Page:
Whitney Houston's Funeral: Bobby Brown Denies He's Shut Out, Sources Say

Good Morning America


As plans for are being finalized for a scaled-down funeral for Whitney Houston, ex-husband Bobby Brown denied claims that he was getting the cold shoulder from Houston's family as he tried to stand by his daughter's side.

Bobbi Kristina Brown, Brown and Houston's only child together, was twice hospitalized for stress and anxiety after her mother was found dead in a bathtub Saturday at the Beverly Hilton Hotel in Los Angeles. Bobbi Kristina had been in L.A. with her mother to attend pre-Grammy festivities. Her father flew to California to be with his daughter Sunday.

The 18-year-old Bobbi Kristina was believed to be in New Jersey with her mother's family, but Bobby Brown's camp said she was still in California with her father and other siblings.

"My daughter Bobbi Kristina is doing much better," her father said Tuesday evening in a written statement. "We continue to provide love and support to Bobbi Kristina. She is dealing with the tragedy of her mother's death and would prefer to do it outside of the public eye. I ask again that our privacy be respected."

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Bobby Brown, who canceled his reunion tour with his group New Edition to be with Bobbi Kristina, has five other children from other relationships.

Reports of tension between Bobby Brown and his ex-wife's family about attending Houston's funeral, scheduled for Saturday, were inaccurate, a source close to Bobby Brown told ABC News. TMZ reported Tuesday evening that Brown was being frozen out of attending the service by some of Whitney Houston's family members, but the source told ABC News that Brown had been contacted about going.

Calls made by ABC News to Houston's family were not immediately returned.

PHOTOS: Whitney Houston Through the Years

Houston will be laid to rest after a private, invitation-only funeral service in New Jersey on Saturday that will not take place at the Prudential Center arena, the owner of the funeral home making her arrangements announced today.

"Whitney Houston's funeral will be held at noon on Saturday at the New Hope Baptist Church in Newark," Carolyn Wigham, the owner of the Wigham Funeral Home, told reporters today. New Hope is the same church where Houston honed her powerful voice in the choir.

On the family's 2005 reality-TV show, "Being Bobby Brown," it was Bobbi Kristina Brown who often acted more like the parent in the often erratic relationship between her mother and father. Sources close to the family said that Houston's well-known battles with addiction were also a heavy burden for her daughter to bear.

"It's very common, when a parent has an addiction, for the child to be parentalized," Dr. Drew Pinsky, host of HLN's "Dr. Drew," told ABC News. "It's almost a survival mode to try to control and maintain that addictive parent safely, the child takes on the role of parent or parents."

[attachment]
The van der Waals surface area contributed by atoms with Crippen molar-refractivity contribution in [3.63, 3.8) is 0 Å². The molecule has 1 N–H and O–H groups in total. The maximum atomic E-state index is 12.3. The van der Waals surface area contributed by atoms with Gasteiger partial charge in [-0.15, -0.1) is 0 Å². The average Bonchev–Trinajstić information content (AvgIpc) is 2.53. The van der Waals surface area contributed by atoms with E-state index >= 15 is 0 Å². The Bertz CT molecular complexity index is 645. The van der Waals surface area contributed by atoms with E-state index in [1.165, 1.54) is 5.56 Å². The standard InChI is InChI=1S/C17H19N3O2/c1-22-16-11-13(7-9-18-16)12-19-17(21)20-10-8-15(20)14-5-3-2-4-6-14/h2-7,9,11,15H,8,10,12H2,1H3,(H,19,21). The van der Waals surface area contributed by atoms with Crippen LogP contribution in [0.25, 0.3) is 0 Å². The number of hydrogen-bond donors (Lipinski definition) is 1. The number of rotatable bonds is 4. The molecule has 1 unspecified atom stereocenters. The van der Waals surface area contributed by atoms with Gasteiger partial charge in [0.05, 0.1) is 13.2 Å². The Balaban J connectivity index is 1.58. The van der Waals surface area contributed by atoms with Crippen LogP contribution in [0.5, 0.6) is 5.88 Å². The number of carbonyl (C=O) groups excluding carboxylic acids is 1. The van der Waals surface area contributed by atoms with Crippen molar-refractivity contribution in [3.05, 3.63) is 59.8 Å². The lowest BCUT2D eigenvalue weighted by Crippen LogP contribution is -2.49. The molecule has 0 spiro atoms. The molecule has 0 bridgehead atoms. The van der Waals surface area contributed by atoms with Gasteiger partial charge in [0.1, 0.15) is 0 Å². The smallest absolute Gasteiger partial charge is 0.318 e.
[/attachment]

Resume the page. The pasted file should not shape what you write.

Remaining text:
Drew said Brown should be careful about how she handles the inevitable fallout from her mother's death.

"When people are stressed, when they turn to substances, is when they can turn the switch on for addiction," he said. "That is my greatest fear for Bobbi Kristina."

Mother and daughter had begun working together on songs in the recording studio, according to Us Weekly.

Since her death, Houston's record sales have gone through the roof, with her signature hit, a cover of Dolly Parton's "I Will Always Love You" from "The Bodyguard" soundtrack, sitting at the top of the iTunes charts. Her daughter stands to rake in a significant amount of money from this posthumous sales boom.

"Bobbi Kristina can expect as much as $10 million in the next two years. She's going to have money coming in from the singles, money coming in from album sales. Whitney Houston has a movie coming out this summer," a source told ABC News.

Banks recently tried to foreclose on at least two of Houston's homes, ABC News has learned, but a source familiar with Houston's financial situation told ABC News that "she was far from broke."

Singer's Doctors to Be Questioned About Sedative Prescriptions

Investigators will be looking into the doctors who wrote multiple sedative prescriptions for Houston as they try to determine the cause of the pop superstar's death.

Los Angeles County Coroner's Office Assistant Chief Ed Winter told ABC News the office was "conducting an investigation and will try to obtain medical records from her doctors."

The coroner said Sunday the autopsy on the singer was complete but results would not be finalized pending toxicology reports, which could take up to eight weeks.

Prescription drugs were found near Houston's body, and photographs published by TMZ showed bottles of champagne and beer in the adjacent room and on the floor next to the tub where her body was found.

Investigators will subpoena the doctors in the next few days, as well as pharmacies that filled the prescriptions, The Los Angeles Times reported.

ABC News' Dean Schabner, Eileen Murphy and Luchina Fisher contributed to this report.

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